Wednesday, August 12, 2009


Podcasts are audio or video digital media files that are released in episodes. They are downloaded through a web syndication using iTunes, Zune, Juice or Winamp. These have access to a centralised web feed which they use to automatically download any newly released podcasts which the user is subscribed to. This means that in an educational context, the following uses of podcasts would be extremely useful:

- Lecture notes; this would enable learners to listen to everything the lecturer is saying, rather then screening what they are saying and missing out on a lot of important content due to writing the last thing they said.
- To facilitate highly motivated or gifted learners with the chance to gain extra content.
- Facilitate the opportunity for guest speakers to have a ‘guest speak’ from somewhere else in the world.
- To allow for larger distribution of a guest talk to learners and the opportunity to watch it more than once.
- Homework

(Norman, 2004)

The podcast that I have downloaded is from the Hooked on Phonics series- “The O Song Kindergarten”. It is fun, it is catchy and it has great motion pictures that go with it. Whilst learners are learning about the letter O in words during school, why not send it home with them to watch and listen to on their ipods? After all, learning should never simply be confined to the classroom, a whiteboard and a marker (Moodle, 2009). Additionally, using a podcast in this context conforms to the multimodal learning instruction by catering to more learner-needs as a result of being able to watch, listen to and learn from the podcast anywhere, at any given time (Stansbury, n.d.). It also conforms to a multimodal form of learning through the use of technology. However, with the good must come the bad; access and equity. Technology access is fundamental to learning through podcasts and unfortunately, the learners without access to computers, ipods or internet outside of school will be severely disadvantaged by this. After all, education cannot exist when it is only available to a sample of students (Spender & Stewart 2002).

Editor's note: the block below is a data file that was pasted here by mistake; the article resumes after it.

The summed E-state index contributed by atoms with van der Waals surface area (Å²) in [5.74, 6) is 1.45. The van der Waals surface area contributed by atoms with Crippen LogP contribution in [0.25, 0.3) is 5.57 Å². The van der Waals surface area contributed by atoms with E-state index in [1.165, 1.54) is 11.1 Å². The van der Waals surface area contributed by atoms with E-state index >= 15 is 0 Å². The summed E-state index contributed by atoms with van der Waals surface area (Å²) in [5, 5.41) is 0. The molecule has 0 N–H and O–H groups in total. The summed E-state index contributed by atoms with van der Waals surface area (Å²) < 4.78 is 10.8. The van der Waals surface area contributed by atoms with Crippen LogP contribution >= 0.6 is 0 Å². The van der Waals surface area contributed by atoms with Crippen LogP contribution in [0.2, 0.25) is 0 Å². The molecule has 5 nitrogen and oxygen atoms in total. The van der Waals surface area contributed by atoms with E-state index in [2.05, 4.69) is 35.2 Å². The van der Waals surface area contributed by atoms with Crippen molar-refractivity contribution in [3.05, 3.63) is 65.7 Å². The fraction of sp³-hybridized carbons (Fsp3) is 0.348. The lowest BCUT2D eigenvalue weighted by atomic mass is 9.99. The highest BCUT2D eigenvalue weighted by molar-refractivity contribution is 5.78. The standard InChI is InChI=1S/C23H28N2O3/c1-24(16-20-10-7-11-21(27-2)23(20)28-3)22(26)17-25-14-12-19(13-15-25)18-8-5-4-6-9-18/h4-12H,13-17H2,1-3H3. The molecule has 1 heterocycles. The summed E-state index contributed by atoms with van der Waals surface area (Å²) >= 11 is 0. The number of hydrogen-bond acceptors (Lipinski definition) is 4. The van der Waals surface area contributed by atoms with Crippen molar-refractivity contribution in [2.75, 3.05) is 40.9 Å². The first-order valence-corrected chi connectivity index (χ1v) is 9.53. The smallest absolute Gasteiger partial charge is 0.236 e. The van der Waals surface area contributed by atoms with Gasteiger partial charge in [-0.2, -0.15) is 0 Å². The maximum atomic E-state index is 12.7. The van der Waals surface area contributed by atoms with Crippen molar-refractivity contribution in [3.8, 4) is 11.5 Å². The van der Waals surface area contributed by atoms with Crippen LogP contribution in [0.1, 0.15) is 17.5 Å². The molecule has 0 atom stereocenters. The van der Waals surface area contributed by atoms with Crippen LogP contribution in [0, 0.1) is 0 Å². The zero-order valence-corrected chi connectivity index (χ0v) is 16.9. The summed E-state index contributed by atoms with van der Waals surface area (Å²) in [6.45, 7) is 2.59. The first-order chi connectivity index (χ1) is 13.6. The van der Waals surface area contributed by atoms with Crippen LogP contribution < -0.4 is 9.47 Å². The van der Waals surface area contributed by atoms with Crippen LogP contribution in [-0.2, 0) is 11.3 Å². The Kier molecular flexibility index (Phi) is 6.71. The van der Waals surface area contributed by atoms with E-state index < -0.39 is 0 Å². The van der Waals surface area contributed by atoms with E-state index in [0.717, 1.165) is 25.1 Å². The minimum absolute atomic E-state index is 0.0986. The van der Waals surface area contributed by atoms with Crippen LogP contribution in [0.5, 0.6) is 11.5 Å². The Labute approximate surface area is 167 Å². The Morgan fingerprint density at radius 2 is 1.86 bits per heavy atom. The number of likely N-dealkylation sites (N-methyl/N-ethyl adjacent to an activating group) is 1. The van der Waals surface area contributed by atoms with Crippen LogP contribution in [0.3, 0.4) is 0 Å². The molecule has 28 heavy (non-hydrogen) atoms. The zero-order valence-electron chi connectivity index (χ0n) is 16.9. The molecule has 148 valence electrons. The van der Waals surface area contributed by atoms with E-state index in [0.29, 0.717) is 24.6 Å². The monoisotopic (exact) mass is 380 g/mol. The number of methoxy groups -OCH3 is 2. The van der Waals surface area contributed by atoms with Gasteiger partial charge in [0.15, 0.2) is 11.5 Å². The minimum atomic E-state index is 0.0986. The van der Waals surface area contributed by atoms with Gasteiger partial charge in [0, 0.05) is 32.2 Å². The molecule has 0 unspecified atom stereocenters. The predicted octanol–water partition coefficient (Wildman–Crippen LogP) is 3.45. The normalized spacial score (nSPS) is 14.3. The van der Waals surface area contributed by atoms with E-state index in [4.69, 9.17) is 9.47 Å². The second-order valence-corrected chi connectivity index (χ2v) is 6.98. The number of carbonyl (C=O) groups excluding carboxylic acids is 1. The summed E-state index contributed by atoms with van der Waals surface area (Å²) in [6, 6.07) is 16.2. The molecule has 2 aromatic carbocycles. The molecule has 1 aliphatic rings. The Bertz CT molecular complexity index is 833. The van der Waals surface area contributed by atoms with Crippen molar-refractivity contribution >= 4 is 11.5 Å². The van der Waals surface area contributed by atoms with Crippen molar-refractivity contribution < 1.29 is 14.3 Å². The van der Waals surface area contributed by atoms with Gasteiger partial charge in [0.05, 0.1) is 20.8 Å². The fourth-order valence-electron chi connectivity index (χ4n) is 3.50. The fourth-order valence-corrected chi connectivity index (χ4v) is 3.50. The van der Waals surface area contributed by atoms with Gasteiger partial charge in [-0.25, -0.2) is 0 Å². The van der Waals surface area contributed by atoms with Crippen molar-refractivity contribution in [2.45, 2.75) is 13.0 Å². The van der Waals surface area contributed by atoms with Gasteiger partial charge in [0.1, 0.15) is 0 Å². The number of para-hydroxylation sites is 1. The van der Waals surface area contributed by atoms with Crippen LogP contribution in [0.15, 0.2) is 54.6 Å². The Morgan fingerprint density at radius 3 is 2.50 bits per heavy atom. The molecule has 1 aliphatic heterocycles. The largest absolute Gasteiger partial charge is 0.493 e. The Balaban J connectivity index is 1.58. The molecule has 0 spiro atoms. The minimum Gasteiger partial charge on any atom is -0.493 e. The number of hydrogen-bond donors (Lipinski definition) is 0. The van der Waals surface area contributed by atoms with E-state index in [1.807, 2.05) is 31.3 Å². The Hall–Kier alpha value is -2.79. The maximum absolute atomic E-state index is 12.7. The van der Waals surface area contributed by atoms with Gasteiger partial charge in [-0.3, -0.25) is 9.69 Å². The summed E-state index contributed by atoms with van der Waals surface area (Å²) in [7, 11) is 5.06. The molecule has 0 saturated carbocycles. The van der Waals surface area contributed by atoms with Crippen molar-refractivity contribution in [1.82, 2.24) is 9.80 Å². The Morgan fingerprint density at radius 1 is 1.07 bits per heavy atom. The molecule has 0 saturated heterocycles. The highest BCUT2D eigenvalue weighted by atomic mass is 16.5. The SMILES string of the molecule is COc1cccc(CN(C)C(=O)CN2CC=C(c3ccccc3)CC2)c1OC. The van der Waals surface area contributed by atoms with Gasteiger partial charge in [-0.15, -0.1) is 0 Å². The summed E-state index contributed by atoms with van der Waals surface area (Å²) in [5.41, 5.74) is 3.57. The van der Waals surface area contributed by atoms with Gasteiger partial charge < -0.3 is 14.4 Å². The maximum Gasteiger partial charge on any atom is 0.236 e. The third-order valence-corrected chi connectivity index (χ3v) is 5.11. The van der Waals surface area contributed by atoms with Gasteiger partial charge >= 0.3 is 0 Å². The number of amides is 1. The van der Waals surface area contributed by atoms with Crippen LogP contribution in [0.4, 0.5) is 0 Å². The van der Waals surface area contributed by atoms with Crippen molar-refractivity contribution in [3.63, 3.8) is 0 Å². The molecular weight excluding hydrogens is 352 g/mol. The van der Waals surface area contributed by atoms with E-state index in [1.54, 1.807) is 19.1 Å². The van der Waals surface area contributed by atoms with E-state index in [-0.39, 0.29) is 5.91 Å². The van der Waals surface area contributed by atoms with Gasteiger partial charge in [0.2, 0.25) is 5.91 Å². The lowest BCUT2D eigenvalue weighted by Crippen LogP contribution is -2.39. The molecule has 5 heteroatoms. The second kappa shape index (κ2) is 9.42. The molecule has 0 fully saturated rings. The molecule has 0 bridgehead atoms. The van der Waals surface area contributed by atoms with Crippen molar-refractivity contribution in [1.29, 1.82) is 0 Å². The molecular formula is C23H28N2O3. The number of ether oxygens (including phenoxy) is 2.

Reference List

Moodle. (2009). The Big Picture: Conceptual ICT Learning Design. Retrieved August 13, 2009 from

Norman, D. (2004). Podcasting for Education. Retrieved August 13, 2009 from

Spender, D., & Strewart, F. (2002). Embracing e-Learning in Australian Schools. Retrieved August 13, 2009 from

Stansbury, M. (n.d.). Analysis: How multimedia can improve learning. Retrieved August 13, 2009 from

1 comment:

  1. Hi Nic,
    I too, enjoyed and appreciated the advantages of podcasting as an educational tool. I also agree with you about the point that not every student has the opportunity to have access to technology e.g., computer and iPod. The opportunity for students to spend on computers and other technology aids at school are limited (observation from the school I am currently at).